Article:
Sinonasal pathophysiology of SARS‐CoV‐2 and COVID‐19: A systematic review of the current evidence
Gengler, Isabelle et al.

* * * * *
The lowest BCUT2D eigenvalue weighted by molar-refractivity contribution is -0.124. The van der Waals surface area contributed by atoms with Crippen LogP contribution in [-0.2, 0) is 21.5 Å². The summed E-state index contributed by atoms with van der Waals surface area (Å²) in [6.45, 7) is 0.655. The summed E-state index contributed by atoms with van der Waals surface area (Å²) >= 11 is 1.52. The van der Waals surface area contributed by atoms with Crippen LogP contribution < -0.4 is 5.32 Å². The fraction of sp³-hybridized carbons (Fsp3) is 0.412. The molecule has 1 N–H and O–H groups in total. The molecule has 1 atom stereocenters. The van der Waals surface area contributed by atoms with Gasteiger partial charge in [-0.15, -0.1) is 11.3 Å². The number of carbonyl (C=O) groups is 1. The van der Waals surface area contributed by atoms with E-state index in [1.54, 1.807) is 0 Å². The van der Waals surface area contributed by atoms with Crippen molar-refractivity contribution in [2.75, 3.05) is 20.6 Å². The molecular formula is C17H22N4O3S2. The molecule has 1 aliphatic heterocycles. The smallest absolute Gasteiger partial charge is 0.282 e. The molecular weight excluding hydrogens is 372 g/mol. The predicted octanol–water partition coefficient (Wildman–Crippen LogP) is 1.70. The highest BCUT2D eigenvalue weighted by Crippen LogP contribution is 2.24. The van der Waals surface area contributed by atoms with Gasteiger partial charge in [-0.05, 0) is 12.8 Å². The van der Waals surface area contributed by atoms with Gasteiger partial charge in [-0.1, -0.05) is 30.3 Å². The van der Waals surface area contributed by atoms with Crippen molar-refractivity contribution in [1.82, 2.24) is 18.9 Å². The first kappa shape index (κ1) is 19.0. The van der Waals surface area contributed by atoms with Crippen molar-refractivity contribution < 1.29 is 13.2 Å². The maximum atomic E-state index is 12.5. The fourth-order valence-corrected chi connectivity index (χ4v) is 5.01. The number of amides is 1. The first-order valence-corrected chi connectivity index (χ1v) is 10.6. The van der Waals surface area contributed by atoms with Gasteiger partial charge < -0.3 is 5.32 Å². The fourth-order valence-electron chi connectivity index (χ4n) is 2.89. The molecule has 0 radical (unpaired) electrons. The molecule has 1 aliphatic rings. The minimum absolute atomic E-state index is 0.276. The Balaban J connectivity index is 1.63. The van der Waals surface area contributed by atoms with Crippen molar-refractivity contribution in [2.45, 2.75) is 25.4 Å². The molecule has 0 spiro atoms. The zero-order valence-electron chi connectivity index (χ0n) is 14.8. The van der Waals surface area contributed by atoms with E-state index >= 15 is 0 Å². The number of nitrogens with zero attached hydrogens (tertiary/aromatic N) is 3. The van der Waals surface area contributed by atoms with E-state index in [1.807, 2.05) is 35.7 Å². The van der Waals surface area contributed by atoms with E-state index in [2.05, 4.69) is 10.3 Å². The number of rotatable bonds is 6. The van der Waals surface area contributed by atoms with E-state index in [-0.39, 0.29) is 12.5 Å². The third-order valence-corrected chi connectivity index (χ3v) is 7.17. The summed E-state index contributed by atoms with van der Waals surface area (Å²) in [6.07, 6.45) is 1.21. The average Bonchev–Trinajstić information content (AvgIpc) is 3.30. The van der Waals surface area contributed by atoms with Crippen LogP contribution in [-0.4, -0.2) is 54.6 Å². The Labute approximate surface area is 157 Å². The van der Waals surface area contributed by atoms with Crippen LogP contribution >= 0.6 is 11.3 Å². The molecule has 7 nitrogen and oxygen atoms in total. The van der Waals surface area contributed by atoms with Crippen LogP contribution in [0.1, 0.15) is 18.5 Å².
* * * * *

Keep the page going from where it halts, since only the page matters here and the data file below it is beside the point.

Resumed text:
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Abstract: Objective -The ongoing pandemic of coronavirus disease (2019 coronavirus disease [COVID‐19]), caused by the Severe Acute Respiratory Syndrome Coronavirus 2 (SARS‐CoV‐2) virus, is highly contagious with high morbidity and mortality. The role of the nasal and paranasal sinus cavities is increasingly recognized for COVID‐19 symptomatology and transmission. We therefore conducted a systematic review, synthesizing existing scientific evidence about sinonasal pathophysiology in COVID‐19. Study Design - Systematic review. Methods - Systematic searches were performed of all indexed studies in PubMed/Medline and Cochrane databases through 28 March 2020 and studies searchable on preprints.com (including ArXiv and Scilit repositories) through 30 March 2020. Data extraction focused on sinonasal pathophysiology in COVID‐19. Results - A total of 19 studies were identified. The sinonasal cavity may be a major site of infection by SARS‐CoV‐2, where susceptibility genes required for infection are expressed at high levels and may be modulated by environmental and host factors. Viral shedding appears to be highest from the nose, therefore reflecting a major source for transmission. This has been highlighted by multiple reports of health care‐associated infection (HAI) during rhinologic procedures, which are now consequently considered to be high risk for SARS‐CoV‐2 transmission to health care workers. While sinonasal symptomatology, such as rhinorrhea or congestion, appears to be a rarer symptom of COVID‐19, anosmia without nasal obstruction is reported as highly specific predictor of COVID‐19+ patients. Conclusion - Sinonasal pathophysiology is increasingly important in our understanding of COVID‐19. The sinonasal tract may be an important site of infection while sinonasal viral shedding may be an important transmission mechanism—including HAI. Anosmia without nasal obstruction may be a highly specific indicator of COVID‐19.